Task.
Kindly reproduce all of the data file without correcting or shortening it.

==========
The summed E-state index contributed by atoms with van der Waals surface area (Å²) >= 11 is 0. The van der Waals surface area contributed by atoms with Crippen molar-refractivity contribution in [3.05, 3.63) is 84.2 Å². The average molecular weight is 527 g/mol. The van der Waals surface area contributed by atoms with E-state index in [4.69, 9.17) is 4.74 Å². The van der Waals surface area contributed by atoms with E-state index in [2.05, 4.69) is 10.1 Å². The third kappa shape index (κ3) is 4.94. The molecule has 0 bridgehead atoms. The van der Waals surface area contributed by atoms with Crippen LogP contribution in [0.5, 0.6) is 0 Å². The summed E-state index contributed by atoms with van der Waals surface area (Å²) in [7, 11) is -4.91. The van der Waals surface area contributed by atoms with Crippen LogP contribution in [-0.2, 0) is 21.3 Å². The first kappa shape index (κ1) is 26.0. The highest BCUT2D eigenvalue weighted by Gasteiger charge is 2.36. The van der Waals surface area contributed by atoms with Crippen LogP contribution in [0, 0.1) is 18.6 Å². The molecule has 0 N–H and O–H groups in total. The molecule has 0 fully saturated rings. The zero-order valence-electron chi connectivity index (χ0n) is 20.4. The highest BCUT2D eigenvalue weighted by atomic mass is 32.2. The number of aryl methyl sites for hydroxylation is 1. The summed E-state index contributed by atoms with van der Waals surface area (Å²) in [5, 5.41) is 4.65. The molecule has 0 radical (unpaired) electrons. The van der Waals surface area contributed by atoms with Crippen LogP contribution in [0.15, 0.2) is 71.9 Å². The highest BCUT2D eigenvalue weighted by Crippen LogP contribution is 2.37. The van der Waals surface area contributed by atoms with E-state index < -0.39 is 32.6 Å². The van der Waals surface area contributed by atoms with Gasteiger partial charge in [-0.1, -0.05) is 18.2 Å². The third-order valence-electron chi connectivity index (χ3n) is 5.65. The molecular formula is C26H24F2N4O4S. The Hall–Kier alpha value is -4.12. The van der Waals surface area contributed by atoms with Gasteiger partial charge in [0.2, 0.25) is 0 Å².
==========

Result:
The summed E-state index contributed by atoms with van der Waals surface area (Å²) >= 11 is 0. The van der Waals surface area contributed by atoms with Crippen molar-refractivity contribution in [3.05, 3.63) is 84.2 Å². The average molecular weight is 527 g/mol. The van der Waals surface area contributed by atoms with E-state index in [4.69, 9.17) is 4.74 Å². The van der Waals surface area contributed by atoms with E-state index in [2.05, 4.69) is 10.1 Å². The third kappa shape index (κ3) is 4.94. The molecule has 0 bridgehead atoms. The van der Waals surface area contributed by atoms with Crippen LogP contribution in [0.5, 0.6) is 0 Å². The summed E-state index contributed by atoms with van der Waals surface area (Å²) in [7, 11) is -4.91. The van der Waals surface area contributed by atoms with Crippen LogP contribution in [-0.2, 0) is 21.3 Å². The first kappa shape index (κ1) is 26.0. The highest BCUT2D eigenvalue weighted by Gasteiger charge is 2.36. The van der Waals surface area contributed by atoms with Crippen LogP contribution in [0, 0.1) is 18.6 Å². The molecule has 0 N–H and O–H groups in total. The molecule has 0 fully saturated rings. The zero-order valence-electron chi connectivity index (χ0n) is 20.4. The highest BCUT2D eigenvalue weighted by atomic mass is 32.2. The number of aryl methyl sites for hydroxylation is 1. The summed E-state index contributed by atoms with van der Waals surface area (Å²) in [5, 5.41) is 4.65. The molecule has 0 radical (unpaired) electrons. The van der Waals surface area contributed by atoms with Crippen LogP contribution in [0.15, 0.2) is 71.9 Å². The highest BCUT2D eigenvalue weighted by Crippen LogP contribution is 2.37. The van der Waals surface area contributed by atoms with E-state index < -0.39 is 32.6 Å². The van der Waals surface area contributed by atoms with Gasteiger partial charge in [-0.1, -0.05) is 18.2 Å². The third-order valence-electron chi connectivity index (χ3n) is 5.65. The molecular formula is C26H24F2N4O4S. The Hall–Kier alpha value is -4.12. The van der Waals surface area contributed by atoms with Gasteiger partial charge in [0.2, 0.25) is 0 Å².